Grand Prix winner at Cannes. Latest film by directors Ethan and Joel Coen (No Country For Old Men, Burn After Reading). These are both things that catch my attention. Hence I was excited to see the Coen brothers’ latest film Inside Llewyn Davis. As I sat there and watched it for the whole hour and forty-five minutes of its run time I kept expecting and hoping that it would pick up. For me it never did. Like a flatline the emotion and story never got more involving or interesting. It was like watching a couple of days in the life of a struggling folk musician in the early 1960s in which very little happens. And when something interesting does happen like he gets the girlfriend of his best friend pregnant or he goes on a car ride from New York City to Chicago with a silent driver and an eccentric man in the back seat it still manages to be fairly dull. Sigh.
New York City in 1961 witnessed the birth of folk music. It was the time where artists like Bob Dylan were beginning to make the rounds in small clubs in the city. Llewyn Davis (Oscar Isaac – Drive, Sucker Punch) is just such an artist. He is passionate about his music, but doesn’t even make enough money to buy a winter jacket much less have an apartment of his own. His life at this moment consists of trying to get small gigs, going to his label only to find out they have no royalty money for him and moving from friends’ couch to friends’ couch. Everyone else seems to have figured out the Llewyn is not going to make a living as a folk singer but him.
All throughout the Coen brothers, who wrote and directed the film, are attempting to build an atmosphere. Very high brow repertoire theatre stuff. They just have forgotten to make it engaging. The main character is not very likeable. Now, that in itself does not mean the failure of a film, but there has to be something engaging about the cad and with Llewyn there isn’t. Not only is he pretty much a jerk, but he is also dull. The kiss of death for a lead character in a film. Thoughtless, stupid, alienating, and uninteresting are just some of the words I can think of to describe Llewyn. The most interesting thing about him is his name and that is not nearly enough to make a film worth watching. The aging hipster character played by John Goodman (from television’s Roseanne) has him totally figured out. He sees him for the phony that he is. I just wish he could have sent me an email before seeing the film, so I could have been prepared.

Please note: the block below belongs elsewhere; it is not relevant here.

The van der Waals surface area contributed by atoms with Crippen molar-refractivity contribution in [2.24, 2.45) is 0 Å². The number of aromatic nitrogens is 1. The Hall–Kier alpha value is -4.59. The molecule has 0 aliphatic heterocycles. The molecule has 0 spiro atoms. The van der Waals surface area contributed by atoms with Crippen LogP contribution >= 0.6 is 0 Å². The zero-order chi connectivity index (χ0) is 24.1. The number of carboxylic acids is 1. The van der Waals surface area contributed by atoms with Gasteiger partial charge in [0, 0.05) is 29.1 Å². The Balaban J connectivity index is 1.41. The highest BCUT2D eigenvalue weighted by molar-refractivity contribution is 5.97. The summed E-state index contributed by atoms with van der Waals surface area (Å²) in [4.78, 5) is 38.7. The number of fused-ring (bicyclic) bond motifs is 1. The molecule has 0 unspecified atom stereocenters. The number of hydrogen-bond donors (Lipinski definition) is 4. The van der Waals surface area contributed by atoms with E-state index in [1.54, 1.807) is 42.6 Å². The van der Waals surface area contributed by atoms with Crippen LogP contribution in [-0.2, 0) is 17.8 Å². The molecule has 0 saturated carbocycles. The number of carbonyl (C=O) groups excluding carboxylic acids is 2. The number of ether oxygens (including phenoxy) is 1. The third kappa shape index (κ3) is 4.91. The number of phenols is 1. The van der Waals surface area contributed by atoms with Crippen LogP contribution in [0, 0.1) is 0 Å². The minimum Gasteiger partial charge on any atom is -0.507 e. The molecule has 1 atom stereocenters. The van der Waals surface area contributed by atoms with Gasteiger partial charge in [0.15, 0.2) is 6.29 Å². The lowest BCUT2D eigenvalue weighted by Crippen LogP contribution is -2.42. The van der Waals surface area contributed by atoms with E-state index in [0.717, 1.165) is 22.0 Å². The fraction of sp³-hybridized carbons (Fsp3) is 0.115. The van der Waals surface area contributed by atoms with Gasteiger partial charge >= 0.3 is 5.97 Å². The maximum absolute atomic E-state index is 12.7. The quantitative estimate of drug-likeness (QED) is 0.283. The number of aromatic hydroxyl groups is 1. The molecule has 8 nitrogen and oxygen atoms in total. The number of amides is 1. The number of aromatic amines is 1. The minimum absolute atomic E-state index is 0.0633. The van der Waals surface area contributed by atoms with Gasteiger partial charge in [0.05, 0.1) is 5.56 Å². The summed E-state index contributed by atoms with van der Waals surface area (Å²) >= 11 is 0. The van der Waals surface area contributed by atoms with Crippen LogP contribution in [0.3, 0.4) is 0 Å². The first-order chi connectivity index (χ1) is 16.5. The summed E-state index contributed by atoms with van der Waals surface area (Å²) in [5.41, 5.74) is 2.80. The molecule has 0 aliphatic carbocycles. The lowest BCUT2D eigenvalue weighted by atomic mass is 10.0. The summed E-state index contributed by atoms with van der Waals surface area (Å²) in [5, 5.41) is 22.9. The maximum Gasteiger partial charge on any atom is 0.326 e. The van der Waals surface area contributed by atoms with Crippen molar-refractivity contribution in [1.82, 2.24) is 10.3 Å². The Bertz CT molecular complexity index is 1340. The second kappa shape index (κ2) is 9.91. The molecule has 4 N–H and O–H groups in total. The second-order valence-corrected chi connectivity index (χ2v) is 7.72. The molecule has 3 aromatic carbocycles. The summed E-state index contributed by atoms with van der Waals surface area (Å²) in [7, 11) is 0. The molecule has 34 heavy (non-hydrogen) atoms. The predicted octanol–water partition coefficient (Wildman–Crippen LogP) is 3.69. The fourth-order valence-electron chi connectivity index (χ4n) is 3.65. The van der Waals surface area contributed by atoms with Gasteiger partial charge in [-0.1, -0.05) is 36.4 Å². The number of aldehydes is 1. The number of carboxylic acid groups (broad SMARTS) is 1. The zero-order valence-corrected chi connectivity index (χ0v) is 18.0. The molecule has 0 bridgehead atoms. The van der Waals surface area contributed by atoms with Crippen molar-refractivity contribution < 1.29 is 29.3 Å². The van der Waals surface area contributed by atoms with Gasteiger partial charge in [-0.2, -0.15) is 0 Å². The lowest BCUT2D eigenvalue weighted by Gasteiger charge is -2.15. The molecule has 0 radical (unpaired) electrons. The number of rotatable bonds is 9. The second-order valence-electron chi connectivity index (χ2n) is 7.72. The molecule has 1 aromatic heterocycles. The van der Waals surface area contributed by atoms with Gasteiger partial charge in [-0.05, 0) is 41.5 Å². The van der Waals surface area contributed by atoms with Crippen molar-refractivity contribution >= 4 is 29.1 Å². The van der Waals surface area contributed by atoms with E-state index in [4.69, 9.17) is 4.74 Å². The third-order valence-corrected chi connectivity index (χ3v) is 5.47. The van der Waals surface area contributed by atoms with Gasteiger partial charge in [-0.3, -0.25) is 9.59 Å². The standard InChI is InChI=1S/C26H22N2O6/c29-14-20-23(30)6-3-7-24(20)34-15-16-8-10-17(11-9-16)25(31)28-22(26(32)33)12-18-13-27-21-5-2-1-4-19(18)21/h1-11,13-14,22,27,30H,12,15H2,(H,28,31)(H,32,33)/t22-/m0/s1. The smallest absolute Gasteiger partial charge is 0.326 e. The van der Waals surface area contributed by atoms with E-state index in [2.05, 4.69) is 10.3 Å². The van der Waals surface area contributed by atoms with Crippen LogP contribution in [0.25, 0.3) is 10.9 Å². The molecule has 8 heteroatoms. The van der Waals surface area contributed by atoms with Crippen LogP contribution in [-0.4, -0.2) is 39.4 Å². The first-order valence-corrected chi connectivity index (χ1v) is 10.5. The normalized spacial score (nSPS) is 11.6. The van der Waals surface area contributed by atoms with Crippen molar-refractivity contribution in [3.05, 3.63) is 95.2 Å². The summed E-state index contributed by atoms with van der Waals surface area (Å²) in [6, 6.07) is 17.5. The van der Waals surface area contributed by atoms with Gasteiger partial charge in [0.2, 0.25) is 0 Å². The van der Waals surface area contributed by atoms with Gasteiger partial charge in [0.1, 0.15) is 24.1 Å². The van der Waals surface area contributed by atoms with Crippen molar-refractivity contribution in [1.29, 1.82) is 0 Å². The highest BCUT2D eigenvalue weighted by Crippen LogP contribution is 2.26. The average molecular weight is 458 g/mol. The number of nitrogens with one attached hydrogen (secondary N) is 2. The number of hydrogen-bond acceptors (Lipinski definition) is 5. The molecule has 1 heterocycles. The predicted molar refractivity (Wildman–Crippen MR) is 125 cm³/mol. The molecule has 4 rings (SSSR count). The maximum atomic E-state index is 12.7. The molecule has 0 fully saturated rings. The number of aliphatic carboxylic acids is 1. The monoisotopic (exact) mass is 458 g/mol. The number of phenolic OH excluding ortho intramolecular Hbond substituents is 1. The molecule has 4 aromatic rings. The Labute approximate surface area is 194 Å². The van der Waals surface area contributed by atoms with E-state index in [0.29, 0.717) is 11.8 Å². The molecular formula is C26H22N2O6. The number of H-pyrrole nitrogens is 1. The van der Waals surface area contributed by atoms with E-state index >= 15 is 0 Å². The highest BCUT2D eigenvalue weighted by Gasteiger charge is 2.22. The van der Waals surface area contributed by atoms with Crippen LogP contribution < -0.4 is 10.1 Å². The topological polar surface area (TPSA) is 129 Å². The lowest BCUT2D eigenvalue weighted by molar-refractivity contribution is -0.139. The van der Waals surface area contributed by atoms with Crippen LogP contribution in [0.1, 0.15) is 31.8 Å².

It is too bad because this was a film I really wanted to like. But sitting through it was pretty painful. You know it is going to be bad when the most charismatic actor is a cat. The Coen brothers have made a career out of making left of center unique films. This totally misses that mark. I felt no connection at all with it. Didn’t care about the lead character or anything that happened to him. It is a character study in which the lead character really does nothing. It is fairly easy or rather simple to make a film about a self-absorbed musician. Aiming too low for the talent level of the Coens, I say. No other revelation in the film. I don’t get what they were trying to say with this film. That the lead character is insufferable? Bad things do happen to bad people? Just that and it is no way near enough.
The one redeeming quality the film possesses is the dark cinematography of Bruno Delbonnel (Dark Shadows, Amélie). It is visually right on the mark. The recreation of the period through clothes and set is above average as well. They both are dominated by greys and that adds to the depressive atmosphere of the story.
- 4K digital transfer, approved by directors Joel and Ethan Coen, with 5.1 surround DTS-HD Master Audio soundtrack on the Blu-ray
- New audio commentary featuring authors Robert Christgau, David Hajdu, and Sean Wilentz
- New conversation between filmmaker Guillermo del Toro and the Coen brothers about the evolution of their approach
- Inside “Inside Llewyn Davis” (2013), a forty-three-minute documentary
- Another Day, Another Time (2013), a 101-minute concert documentary celebrating the music ofInside Llewyn Davis, featuring Joan Baez, Marcus Mumford, Punch Brothers, Gillian Welch, Jack White, and others
- New conversation between music producer T Bone Burnett and the Coens about folk music, with illustrations by Drew Christie
- New piece about the early sixties Greenwich Village folk scene, featuring music writer and historian Elijah Wald
- Sunday, a short film by Dan Drasin documenting a 1961 clash between folk musicians and police in Washington Square Park
- PLUS: An essay by film critic Kent Jones